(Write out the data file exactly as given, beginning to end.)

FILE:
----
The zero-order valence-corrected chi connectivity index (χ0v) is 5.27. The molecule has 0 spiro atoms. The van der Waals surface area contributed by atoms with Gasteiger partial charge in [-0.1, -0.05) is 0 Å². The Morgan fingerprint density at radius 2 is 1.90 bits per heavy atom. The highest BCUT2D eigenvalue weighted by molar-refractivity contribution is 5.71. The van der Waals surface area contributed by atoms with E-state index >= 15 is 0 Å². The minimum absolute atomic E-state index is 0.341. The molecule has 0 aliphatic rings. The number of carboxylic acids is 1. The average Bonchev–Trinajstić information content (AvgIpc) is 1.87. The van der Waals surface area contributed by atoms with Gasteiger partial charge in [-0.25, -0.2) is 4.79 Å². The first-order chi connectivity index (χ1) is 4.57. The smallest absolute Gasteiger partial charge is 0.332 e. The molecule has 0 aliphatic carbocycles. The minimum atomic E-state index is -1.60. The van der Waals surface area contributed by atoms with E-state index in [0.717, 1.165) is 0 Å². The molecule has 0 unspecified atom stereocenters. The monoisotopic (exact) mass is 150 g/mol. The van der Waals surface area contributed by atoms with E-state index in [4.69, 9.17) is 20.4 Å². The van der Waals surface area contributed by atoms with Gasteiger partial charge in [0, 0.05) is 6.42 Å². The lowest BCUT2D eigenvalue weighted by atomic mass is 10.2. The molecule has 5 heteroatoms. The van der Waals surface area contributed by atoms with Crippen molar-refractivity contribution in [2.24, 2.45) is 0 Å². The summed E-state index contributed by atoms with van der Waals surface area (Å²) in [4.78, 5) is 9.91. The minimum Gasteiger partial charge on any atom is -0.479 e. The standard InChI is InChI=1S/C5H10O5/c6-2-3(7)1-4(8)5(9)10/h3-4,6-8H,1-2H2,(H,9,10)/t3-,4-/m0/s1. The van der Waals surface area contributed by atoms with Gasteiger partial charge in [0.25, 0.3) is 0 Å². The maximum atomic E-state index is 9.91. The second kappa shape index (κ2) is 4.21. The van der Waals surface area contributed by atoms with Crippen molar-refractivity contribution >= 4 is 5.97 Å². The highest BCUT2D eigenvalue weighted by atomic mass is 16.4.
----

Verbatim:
The zero-order valence-corrected chi connectivity index (χ0v) is 5.27. The molecule has 0 spiro atoms. The van der Waals surface area contributed by atoms with Gasteiger partial charge in [-0.1, -0.05) is 0 Å². The Morgan fingerprint density at radius 2 is 1.90 bits per heavy atom. The highest BCUT2D eigenvalue weighted by molar-refractivity contribution is 5.71. The van der Waals surface area contributed by atoms with E-state index >= 15 is 0 Å². The minimum absolute atomic E-state index is 0.341. The molecule has 0 aliphatic rings. The number of carboxylic acids is 1. The average Bonchev–Trinajstić information content (AvgIpc) is 1.87. The van der Waals surface area contributed by atoms with Gasteiger partial charge in [-0.25, -0.2) is 4.79 Å². The first-order chi connectivity index (χ1) is 4.57. The smallest absolute Gasteiger partial charge is 0.332 e. The molecule has 0 aliphatic carbocycles. The minimum atomic E-state index is -1.60. The van der Waals surface area contributed by atoms with E-state index in [0.717, 1.165) is 0 Å². The molecule has 0 unspecified atom stereocenters. The monoisotopic (exact) mass is 150 g/mol. The van der Waals surface area contributed by atoms with E-state index in [4.69, 9.17) is 20.4 Å². The van der Waals surface area contributed by atoms with Gasteiger partial charge in [0, 0.05) is 6.42 Å². The lowest BCUT2D eigenvalue weighted by atomic mass is 10.2. The molecule has 5 heteroatoms. The van der Waals surface area contributed by atoms with Crippen molar-refractivity contribution in [2.24, 2.45) is 0 Å². The summed E-state index contributed by atoms with van der Waals surface area (Å²) in [4.78, 5) is 9.91. The minimum Gasteiger partial charge on any atom is -0.479 e. The standard InChI is InChI=1S/C5H10O5/c6-2-3(7)1-4(8)5(9)10/h3-4,6-8H,1-2H2,(H,9,10)/t3-,4-/m0/s1. The van der Waals surface area contributed by atoms with Gasteiger partial charge in [0.25, 0.3) is 0 Å². The maximum atomic E-state index is 9.91. The second kappa shape index (κ2) is 4.21. The van der Waals surface area contributed by atoms with Crippen molar-refractivity contribution >= 4 is 5.97 Å². The highest BCUT2D eigenvalue weighted by atomic mass is 16.4.